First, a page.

House, Senate Leaders Confirm Transportation Funding Deal

State Sen. Robert Nichols R-Jacksonville, and state Rep. Joe Pickett, D-El Paso, speak at a Texas Tribune event on April 7, 2015.
State Sen. Robert Nichols R-Jacksonville, and state Rep. Joe Pickett, D-El Paso, speak at a Texas Tribune event on April 7, 2015.

Texas House and Senate leaders have come to an agreement on a deal to significantly boost the Texas Department of Transportation’s funding.

Both Senate Transportation Chairman Robert Nichols, R-Jacksonville, and House Transportation Chairman Joe Pickett, D-El Paso, confirmed Tuesday that differences between the two chambers on how to dedicate some state tax revenue to roads have been resolved.

“I feel great about it,” Nichols said. “This is a win for Texas.”

Both Nichols and Pickett had passed measures in their respective chambers this session that would ask voters to amend the state constitution to dedicate some future revenue stream to the highway fund. Nichols’ Senate Joint Resolution 5 would have dedicated a portion of the sales tax already collected on vehicle sales. Pickett’s House Bill 13 would have dedicated some of the broader sales tax revenue. With one week left in the session, both measures will need to be amended to reflect the compromise and then approved by both chambers.

Under the deal, Texans would be asked to amend the constitution to dedicate $2.5 billion of the general sales tax to the highway fund right away as well as a portion of future motor vehicle sales taxes beginning in 2020, Pickett and Nichols confirmed.

 

Both funding streams will have triggers attached to them in case of downswings in the state economy. The general sales tax revenue dedication could be halted if sales tax revenue comes in lower than about $28 billion in a fiscal year, which is around what the state collects today, Pickett said.

“As long as you’re over $28 billion in any fiscal year, there will be $2.5 billion transferred,” Pickett said. “It’s a really good safe number. If sales tax were to drop that low, then more than transportation would be in trouble.”

The motor vehicle sales tax dedication is more complex. The deal worked out there is for the state to transfer 35 percent of the growth of that revenue stream beyond $5 billion beginning in 2020.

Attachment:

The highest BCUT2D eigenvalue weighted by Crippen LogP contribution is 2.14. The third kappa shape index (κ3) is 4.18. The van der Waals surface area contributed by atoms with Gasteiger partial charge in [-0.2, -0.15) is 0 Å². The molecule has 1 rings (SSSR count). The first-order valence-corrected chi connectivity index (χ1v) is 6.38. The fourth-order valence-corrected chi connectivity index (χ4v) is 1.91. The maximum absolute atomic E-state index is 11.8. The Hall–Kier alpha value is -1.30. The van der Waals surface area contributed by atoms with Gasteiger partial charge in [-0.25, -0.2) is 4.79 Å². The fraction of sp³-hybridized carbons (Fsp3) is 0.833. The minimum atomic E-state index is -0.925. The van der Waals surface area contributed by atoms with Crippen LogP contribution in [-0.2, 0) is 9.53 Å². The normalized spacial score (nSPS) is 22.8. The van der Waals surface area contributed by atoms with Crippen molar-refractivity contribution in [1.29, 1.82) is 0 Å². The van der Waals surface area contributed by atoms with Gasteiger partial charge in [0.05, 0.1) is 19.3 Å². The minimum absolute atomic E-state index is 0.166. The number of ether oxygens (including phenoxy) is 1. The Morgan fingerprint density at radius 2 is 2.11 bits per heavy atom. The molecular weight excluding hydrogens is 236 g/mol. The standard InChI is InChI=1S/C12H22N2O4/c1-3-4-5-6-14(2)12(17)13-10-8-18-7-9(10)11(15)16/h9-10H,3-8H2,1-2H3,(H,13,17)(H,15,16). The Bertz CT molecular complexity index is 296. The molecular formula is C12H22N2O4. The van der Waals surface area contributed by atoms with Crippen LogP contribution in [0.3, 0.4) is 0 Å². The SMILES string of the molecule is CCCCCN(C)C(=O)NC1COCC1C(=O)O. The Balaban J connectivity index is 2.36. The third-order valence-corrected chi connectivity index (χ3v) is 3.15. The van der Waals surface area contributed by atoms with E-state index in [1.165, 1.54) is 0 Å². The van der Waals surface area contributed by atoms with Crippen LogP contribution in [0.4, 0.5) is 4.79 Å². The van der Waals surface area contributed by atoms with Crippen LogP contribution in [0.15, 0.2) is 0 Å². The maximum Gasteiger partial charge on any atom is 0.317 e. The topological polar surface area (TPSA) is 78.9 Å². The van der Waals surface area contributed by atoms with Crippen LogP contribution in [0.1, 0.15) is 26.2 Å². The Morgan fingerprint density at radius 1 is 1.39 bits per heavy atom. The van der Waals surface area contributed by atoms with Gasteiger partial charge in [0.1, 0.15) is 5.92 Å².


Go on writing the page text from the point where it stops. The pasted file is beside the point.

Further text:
Texans pay a 6.25 percent state sales tax on automobiles. As it stands, all of the vehicle sales tax collected, about $4 billion annually, goes into the state's all-purpose general revenue fund.

Pickett and Nichols said they are planning provisions to allow for future lawmakers to periodically reassess the funding dedications.

For years, TxDOT has warned lawmakers its funding is several billion dollars below what it needs to maintain current levels of congestion in a fast-growing state. Since 2013, Nichols had lobbied for dedicating some of the vehicle sales tax to road construction and maintenance, arguing that it is a logical funding source as it is expected to grow with inflation as well as with the state’s population. Pickett had argued that the general sales tax makes more sense, expressing concern that motor vehicle sales tax revenue is too volatile and doesn’t include people who do not purchase cars but do benefit from the state having a robust transportation system.

“Everyone who benefits from transportation does participate in sales tax,” Pickett said. “And it’s a broader number, so it’s less volatile.”

On top of this emerging deal, budget writers also managed to boost TxDOT’s budget this session, in large part through ending about $1.3 billion in so-called diversions, in which gas tax money was going to pay for items other than road construction and maintenance, primarily the Department of Public Safety. Budget writers also allocated $2.5 billion from funds raised through Proposition 1, a constitutional amendment voters passed in November that dedicates some of the tax revenue being collected from the oil boom to road construction and maintenance.

“I think the combination of several things we’ve done, one is with Proposition 1 from last session, the removal of the diversions from DPS combined with this, that basically will put us where we need to be,” Nichols said.

In February, Gov. Greg Abbott called transportation funding one of his five emergency items for the legislative session. Last week, a broad coalition of business groups including the Texas Association of Business, the Texas Retailers Association and the Texas Oil and Gas Association sent lawmakers a letter urging them to come to a deal before the session ends.

“We need a dedicated revenue flow to handle traffic growth and to keep people and business moving effectively and efficiently,” the letter read. “The state’s strong business climate and economic prosperity will become threatened if our transportation system falls further behind.”

Disclosure: The Texas Retailers Association is a corporate sponsor of The Texas Tribune. The Texas Association of Business has been a corporate sponsor of the Tribune. A complete list of Tribune donors and sponsors can be viewed here.

 

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